A LIFE LOST IN THE FOG

  • Article by: RICHARD MERYHEW , Star Tribune
  • Updated: December 6, 2010 - 12:24 PM

Two judges rule BNSF mishandled evidence in fatal two-train crash. Railroad says it won the case after judge dropped $10 million in sanctions.

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fonegirlDec. 6, 10 8:20 AM

I could just cry! My heart aches for this family. God bless them!

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vikingcarverDec. 6, 10 9:02 AM

"When it comes to the legal system, whoever has the deepest pockets usually ends up winning," No fooling! I hope this story winds up as a made for TV movie or an episode of 48 hours, or something.

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strudeauDec. 6, 1010:51 AM

My husband is medically retired from a railroad, not the one in this article. He was repeatedly exposed to unsafe working conditions, until he became medically unable to perform his job any longer. Ever since railroads began in this country they've received preferential treatment and their own special laws so that there are lawyers who only practice RR law. You will rarely see a case go to court; a settlement will be reached "on the courthouse steps". For good reason one should settle--juries making the decision that it was no one's fault...how ridiculous. I'm very sorry for this family's loss.

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anotherbofhDec. 6, 1011:54 AM

Nothing sickens me more than when people act above the law and get away with it...

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teguzcoDec. 6, 10 3:08 PM

While I can't pass judgment on the outcome of the case in point, I can say that ATSF's decision (or that of its counsel, perhaps) to bring a counterclaim in the death action was over the top.

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piznatpdDec. 6, 10 3:09 PM

This tragic accident sounds just like that...a tragic accident. I am not sure if anyone is really "at fault" in this case. Maybe the railroad could have fixed the light, but maybe it went out the night before or maybe the engineer should have used better judgement and left that load for the next day or a day that was safe to travel. Sometimes the legal system causes much more of a headache than it is worth, and that is to be expected in cases like these. It is a gamble when you sue. Finally this article only tells half of the story, the railroad company has a story to tell also, they lost several great engineers and a lot of equipment.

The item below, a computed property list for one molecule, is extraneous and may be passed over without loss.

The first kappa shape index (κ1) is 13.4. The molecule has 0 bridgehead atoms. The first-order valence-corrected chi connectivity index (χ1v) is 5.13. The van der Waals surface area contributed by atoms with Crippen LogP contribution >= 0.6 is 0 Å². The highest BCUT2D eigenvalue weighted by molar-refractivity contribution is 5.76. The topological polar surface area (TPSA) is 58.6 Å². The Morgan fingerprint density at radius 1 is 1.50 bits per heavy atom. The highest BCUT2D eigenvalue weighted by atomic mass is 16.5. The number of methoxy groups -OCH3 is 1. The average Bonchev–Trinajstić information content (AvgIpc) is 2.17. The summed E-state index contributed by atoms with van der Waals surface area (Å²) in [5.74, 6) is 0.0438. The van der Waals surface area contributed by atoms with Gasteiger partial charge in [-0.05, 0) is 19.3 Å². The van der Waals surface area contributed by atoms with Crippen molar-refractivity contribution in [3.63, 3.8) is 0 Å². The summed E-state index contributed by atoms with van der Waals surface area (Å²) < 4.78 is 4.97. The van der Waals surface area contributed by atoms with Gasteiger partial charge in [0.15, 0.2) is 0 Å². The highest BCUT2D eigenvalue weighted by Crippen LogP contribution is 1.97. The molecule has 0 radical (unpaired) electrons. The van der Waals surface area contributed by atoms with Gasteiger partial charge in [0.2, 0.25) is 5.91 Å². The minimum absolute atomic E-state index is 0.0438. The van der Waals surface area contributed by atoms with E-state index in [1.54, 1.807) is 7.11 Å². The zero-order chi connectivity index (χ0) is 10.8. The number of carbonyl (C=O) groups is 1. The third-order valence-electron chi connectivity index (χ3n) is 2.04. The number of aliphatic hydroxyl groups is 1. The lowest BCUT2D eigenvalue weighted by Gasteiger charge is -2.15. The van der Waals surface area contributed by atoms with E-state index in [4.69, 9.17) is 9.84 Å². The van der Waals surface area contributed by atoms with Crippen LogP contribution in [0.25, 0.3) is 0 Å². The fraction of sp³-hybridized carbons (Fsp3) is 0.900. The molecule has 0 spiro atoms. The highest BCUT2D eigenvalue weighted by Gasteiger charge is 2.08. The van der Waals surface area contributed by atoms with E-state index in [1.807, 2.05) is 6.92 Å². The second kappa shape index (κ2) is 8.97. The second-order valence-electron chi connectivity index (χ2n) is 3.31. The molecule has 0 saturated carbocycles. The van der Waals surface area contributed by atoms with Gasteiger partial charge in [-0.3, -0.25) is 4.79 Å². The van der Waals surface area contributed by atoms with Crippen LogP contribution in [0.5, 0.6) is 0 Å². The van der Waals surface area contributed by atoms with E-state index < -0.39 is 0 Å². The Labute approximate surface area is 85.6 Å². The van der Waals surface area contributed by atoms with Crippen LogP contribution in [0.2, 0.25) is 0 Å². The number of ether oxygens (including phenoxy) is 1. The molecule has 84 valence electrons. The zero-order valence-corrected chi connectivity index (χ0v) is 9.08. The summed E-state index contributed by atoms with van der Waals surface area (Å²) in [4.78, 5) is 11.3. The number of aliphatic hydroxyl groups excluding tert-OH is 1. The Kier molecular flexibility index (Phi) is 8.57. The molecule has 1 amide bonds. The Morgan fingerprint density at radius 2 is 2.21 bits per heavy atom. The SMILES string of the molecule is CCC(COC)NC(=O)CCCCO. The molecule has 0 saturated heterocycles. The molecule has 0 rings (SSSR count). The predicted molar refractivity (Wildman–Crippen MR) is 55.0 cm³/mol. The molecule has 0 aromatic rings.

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9moonsDec. 6, 10 4:16 PM

Investigative journalsim. Thumbs up Star-Tribune. And to ProPublica, a great investigative journalism organization. This country needs more of this, especially investigating Corporate America and how they've bought our government.

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rulefollowerDec. 6, 10 9:05 PM

Very fair and balanced article. The corrupt railroad industry needs to be exposed and held accountable. While this family is still haunted by death years later, the railroad officials/attorneys are sleeping peacefully as they put another notch in their belt. Something is very wrong with this picture! Made for TV movie...you betcha! That family deserves something!

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shiloh12Dec. 6, 1010:59 PM

This should be an eye opener for all in connection with what happened with Metra in California. First off, Metra spokeswoman was asked to step down when she blantantly accused the engineer, secondly the Metra dispatcher stated he gave the crew notification seconds prior to collision and the FRA and National Transportation Safety Board were not smart enough to realize, they really hung themselves when they stated the tapes pulled proved the Metra dispatcher did no such thing. In short, signal malfunction coupled w/complacency of not only the railroads, but the the FRA and NTSF, but its easier to pass the buck and blame the deceased engineer. Overt public outrage from them not having safety provisions in place and feds not insuring railroads doing so, to blaming the deceased engineer. Thats about as low as they come. I reported an individual. Proper protocol to call authorities. It was not done. Im relieved early, train brought in, pulled tapes, erased radio tapes of report. Individual I reported was found dead 4-5 hours later. This was not released to the press. However another rail worker discovered the lifeless body and this was reported to the press. And we cannot use our phones because of what THEY say happened in california. I could have called. Cried the trip home and so hard trying to drive home I had to pull over, I still cry. Rail Safety? Homeland Security? Since Buffett took over BNSF, the payroll and crew planning of american jobs has been outsourced to foreign entities that are insulted if you ask them if they are an american based company. oh yes most definetly. Sad isnt it?

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Smokey48Dec. 7, 1012:38 AM

The railroad would have professional counsel representing them in court. These professionals would know full well that you can't enter an exhibit into the record that you know to be altered or not the original piece of evidence without prior knowledge given to the judge and the plaintiff. This unethical treatment of evidence speaks loudly as to the railforad's culpubility in my opion. The 10 million dollar sanction should have remained in the record until a jury verdict rendered the verdict guilty or not guilty.

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